Your Heart Breaks is a queercore band and music collaboration project based in Washington state. The band's been around since 1999 performing "sparse homo pop love songs", with its creative instrumentation, groovy rhythms, and spacious sound, and recently returned from a tour of Europe. I contacted singer and guitarist Clyde Petersen shortly after that tour for an interview. We talked about working with Karl Blau, the state of queercore music, being a trans/genderqueer musician, and their recent album, Live in Berlin. That interview's after the jump, and here's YHB's "Bad Company" and "The Rats":
Queer music Friday - Your Heart Breaks and Clyde Petersen interviewFollow @freedom2marry
AB: I notice that you just got back from a European tour. How was that? Do you get different reactions to your music in Europe than you do in the States?
CP: We had the pleasure of touring Europe with Portland-based musician Laura Veirs, and her band Saltbreakers. For a month we toured France, the UK, Germany, the Netherlands, and Belgium. Your Heart Breaks shares two members of Laura’s band (Karl Blau and Steve Moore), so we had an easy tour, sharing gear and all traveling together in one van. Traveling in Europe was the most amazing experience. People there value music in a completely different way. For one, there seems to be a basic understanding that playing music is a way that people can earn money and survive. So people seem willing to pay for shows, and buy albums. I feel like in America, everyone expects music to be this free item, and surviving as an artist is ridiculously difficult.
Crowds in Europe were so supportive. It did help us very much to tour with Laura Veirs. She is quite respected there, and some of the shows were sold out weeks in advance. Our first gig was in London, and it was packed. People were attentive and excited to see us play, though they had never heard of us. That never happens in the States.
AB: And yet there's so much interesting music that comes out of the American independent scene, especially from Karl Blau, whom I'm glad you mentioned. What's it like to work with Karl Blau? How did you all start this collaboration? I'm sure there's an interesting story there.
CP: I fucking love Karl Blau. He is a genius. He has about 60 albums, and released an album a month for 3 years on his label KELP LUNACY! You could subscribe like a magazine, and the albums came to you in the mail. His discography is huge, and includes all the best in indie rock bands, including Mirah, Little Wings, Laura Veirs, Wolf Colonel, D+, the Microphones, this list just keeps going.... I can’t understand why he is not sitting on a gold throne right now, drinking champagne and ordering around an army of imported monkeys to do his bidding. He should be so famous. Like Britney or Christina famous. It makes me sick.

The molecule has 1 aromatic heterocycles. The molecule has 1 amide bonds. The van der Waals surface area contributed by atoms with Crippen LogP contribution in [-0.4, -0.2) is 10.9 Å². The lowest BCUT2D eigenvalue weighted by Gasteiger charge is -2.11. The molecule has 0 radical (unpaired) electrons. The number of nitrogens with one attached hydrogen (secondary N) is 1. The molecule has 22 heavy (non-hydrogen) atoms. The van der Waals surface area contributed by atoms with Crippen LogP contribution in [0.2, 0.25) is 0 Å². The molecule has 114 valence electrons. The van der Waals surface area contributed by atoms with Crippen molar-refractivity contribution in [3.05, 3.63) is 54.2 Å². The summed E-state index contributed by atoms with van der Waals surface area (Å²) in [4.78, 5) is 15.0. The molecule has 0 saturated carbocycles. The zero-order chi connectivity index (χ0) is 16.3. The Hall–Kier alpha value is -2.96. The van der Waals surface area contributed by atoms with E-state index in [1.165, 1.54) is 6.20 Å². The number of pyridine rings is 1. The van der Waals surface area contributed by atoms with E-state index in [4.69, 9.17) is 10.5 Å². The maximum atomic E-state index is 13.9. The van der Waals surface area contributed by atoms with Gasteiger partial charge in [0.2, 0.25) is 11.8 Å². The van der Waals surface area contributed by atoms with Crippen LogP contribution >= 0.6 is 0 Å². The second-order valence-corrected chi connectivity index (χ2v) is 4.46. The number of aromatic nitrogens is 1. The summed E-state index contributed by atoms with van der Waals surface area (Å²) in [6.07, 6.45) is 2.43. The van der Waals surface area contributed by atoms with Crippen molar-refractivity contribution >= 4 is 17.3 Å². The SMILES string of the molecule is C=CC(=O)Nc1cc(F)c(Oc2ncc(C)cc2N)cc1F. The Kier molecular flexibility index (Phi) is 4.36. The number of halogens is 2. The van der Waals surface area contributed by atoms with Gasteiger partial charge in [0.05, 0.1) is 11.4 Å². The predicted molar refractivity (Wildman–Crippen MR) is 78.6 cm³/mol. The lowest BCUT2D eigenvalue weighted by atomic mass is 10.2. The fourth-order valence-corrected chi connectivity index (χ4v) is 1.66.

One of the main reasons I moved back west from Bloomington, Indiana was to start playing music with Karl Blau. I had been traveling around the US, playing guitar in an old-time band called the Milkcrate Rustlers. After about 5 months in Bloomington, I decided I needed to live in a community with more than 3 visibly queer people. I loved the punk scene there, but I was sick of making pizza for a living. I was thinking so hard about gender, and just not finding the support I needed. I moved back to Seattle, and challenged Karl to make a record with me in a day.
We holed up in his shack in the backyard in Anacortes, Washington. It was January, freezing cold, and we recorded 6 songs on his four track. I knew he was good at making beats, so that’s where I really wanted him involved. He has a very natural talent of pulling songs together and making them more interesting with strange rhythms. That was the first time we really collaborated. That was the 4th YHB record. Karl released it on his label KELP! Lunacy, as a split album with compositions by our future YHB bandmate Steve Moore.